Real-Time Locating System (RTLS): To ensure effective tracking of terminal handling equipment, technologies like GPS, DGPS, RFID, and Bluetooth can be utilized. An RTLS entails the use of tags or wireless transponders affixed to equipment units, along with strategically positioned readers in various terminal zones to receive tag signals and determine their precise locations.
Reefer Monitoring System: For terminals handling refrigerated or frozen cargo, integrating a reefer monitoring system into the TOS provides convenient access to critical information regarding temperature-sensitive freight. This facilitates efficient management of cold chain logistics and helps ensure cargo integrity.
Radio/Mobile Data Terminals (RDT/MDT): Wireless networks employing diverse technologies are established within terminals to connect field workers with control operators. Handheld, stationary, or vehicle-mounted devices equipped with RDT/MDT functionality enable terminal personnel to receive instructions from the TOS and facilitate seamless communication.
Financial, Business Intelligence, and General Ledger Systems: Many terminals leverage dedicated business management solutions such as SAP, Microsoft Business Central, or Oracle’s Enterprise Resource Planning (ERP) system to handle back-office operations encompassing accounting, analytics, reporting, sales, marketing, and more. Establishing robust connectivity between these systems and the TOS is crucial for seamless information exchange and comprehensive data integration.
It is important to note that these examples represent just a fraction of the possibilities, and the specific systems and technologies employed may vary depending on the unique requirements and characteristics of each terminal.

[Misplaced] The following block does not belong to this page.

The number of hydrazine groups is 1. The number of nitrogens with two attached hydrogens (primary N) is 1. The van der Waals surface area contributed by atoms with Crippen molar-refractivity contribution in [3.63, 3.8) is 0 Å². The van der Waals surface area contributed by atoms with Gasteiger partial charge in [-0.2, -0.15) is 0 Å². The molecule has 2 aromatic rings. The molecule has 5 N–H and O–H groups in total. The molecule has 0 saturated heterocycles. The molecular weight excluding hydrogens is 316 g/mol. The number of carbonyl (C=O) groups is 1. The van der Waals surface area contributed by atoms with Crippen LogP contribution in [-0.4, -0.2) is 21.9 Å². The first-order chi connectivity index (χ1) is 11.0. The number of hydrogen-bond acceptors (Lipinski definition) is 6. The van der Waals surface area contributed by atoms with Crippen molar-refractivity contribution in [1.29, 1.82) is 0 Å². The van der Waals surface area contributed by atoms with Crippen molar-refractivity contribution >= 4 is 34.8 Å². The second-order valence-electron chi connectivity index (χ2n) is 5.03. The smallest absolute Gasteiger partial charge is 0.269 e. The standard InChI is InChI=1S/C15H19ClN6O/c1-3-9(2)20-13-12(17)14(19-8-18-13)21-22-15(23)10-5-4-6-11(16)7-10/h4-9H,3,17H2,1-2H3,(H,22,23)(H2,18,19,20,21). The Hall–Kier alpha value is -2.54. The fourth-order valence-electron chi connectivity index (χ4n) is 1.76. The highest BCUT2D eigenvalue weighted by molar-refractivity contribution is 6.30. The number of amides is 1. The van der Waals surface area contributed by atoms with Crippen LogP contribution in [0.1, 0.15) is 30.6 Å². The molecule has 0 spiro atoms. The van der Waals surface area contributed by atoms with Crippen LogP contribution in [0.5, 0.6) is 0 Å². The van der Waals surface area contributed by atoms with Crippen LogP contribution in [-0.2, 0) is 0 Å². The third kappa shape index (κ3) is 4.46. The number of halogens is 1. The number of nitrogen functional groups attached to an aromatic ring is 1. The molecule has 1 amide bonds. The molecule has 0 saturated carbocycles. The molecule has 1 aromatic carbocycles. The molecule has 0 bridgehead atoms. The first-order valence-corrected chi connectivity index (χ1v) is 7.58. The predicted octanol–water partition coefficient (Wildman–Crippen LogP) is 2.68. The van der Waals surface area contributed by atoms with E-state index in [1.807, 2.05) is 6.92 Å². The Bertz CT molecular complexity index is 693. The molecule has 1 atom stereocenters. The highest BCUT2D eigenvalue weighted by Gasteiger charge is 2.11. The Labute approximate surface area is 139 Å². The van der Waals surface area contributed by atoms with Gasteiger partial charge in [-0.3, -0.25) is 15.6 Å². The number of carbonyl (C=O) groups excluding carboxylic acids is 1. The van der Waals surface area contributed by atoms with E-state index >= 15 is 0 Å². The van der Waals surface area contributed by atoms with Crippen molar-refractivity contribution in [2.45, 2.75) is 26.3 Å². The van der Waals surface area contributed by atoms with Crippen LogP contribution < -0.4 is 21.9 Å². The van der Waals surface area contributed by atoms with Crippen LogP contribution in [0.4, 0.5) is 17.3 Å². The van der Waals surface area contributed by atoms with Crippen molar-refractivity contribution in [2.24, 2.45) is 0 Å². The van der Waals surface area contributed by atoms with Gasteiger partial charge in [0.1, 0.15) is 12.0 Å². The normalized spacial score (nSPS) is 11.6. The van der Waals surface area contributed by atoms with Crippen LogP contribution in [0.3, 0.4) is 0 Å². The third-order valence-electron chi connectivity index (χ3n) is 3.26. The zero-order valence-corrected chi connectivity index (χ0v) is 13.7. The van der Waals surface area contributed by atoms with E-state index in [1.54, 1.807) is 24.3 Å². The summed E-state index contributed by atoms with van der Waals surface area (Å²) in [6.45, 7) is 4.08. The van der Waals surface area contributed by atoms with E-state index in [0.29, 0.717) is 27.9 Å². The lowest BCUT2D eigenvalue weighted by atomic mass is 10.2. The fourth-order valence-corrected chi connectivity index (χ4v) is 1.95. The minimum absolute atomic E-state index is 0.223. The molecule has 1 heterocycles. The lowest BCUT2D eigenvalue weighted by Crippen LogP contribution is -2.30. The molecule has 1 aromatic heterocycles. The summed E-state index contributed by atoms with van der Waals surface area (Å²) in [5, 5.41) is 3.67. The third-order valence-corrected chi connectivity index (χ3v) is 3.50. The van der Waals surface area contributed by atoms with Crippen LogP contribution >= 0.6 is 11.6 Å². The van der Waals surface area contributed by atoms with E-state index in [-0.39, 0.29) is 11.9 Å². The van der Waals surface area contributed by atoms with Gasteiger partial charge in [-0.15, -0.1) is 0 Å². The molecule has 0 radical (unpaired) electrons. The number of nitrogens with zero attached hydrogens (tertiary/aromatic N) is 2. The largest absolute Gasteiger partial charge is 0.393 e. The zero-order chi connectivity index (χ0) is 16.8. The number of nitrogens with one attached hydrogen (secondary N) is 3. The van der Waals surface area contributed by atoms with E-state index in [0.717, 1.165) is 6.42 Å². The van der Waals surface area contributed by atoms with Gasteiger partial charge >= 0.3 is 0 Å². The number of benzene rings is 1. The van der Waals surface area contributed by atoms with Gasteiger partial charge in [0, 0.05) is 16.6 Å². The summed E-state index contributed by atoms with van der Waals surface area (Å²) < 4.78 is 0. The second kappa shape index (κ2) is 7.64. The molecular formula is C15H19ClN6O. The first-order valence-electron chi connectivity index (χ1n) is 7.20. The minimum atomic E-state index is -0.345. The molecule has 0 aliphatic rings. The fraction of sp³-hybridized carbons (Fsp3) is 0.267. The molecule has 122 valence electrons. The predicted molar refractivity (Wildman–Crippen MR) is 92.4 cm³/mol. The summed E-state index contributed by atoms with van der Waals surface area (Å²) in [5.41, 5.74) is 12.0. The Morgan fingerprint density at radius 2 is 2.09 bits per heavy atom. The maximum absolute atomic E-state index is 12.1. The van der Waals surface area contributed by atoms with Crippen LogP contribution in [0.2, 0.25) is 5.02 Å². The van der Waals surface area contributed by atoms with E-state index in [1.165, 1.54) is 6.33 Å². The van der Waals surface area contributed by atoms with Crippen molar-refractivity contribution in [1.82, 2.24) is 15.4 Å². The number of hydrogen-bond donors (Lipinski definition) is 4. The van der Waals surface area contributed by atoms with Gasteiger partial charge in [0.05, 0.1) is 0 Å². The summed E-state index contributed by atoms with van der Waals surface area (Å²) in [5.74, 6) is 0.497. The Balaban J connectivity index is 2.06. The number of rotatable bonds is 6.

External integrations: shipping lines, freight brokers, tracking data providers
To ensure operational synchronization and effective information exchange, terminals commonly establish connections with shipping lines and freight brokers using technologies like EDI (Electronic Data Interchange) or more advanced platforms like TradeLens. These connections enable maritime carriers to notify ports about their visits and freight particulars, while shippers and brokers can book empty containers. Terminals can then confirm bookings, manage loading and unloading operations, and perform various other tasks.
Another vital external connection utilized by terminals is the AIS (Automatic Identification System) data feed mentioned earlier. This data feed provides up-to-date information regarding ship positions and other marine-related data. It plays a critical role in vessel and freight tracking, accurate estimation of arrival times (ETA), and efficient berth management. Well-established providers offering robust APIs for accessing AIS data include MarineTraffic, Vessel Finder, and AISHub.
Popular TOS providers
We don’t promote any of the TOS providers but want to give a brief overview of the most popular products on the market to give you an idea of existing options.
- ContPark: ContPark is an automated container terminal management system designed to optimize internal processes and assign tasks among service personnel. It facilitates customer interaction with dispatchers within a unified information space and handles container reception, discharge requests, and report generation. The software enables the accounting department to calculate service prices quickly, and clients can access dynamic stock statistics and container parameters.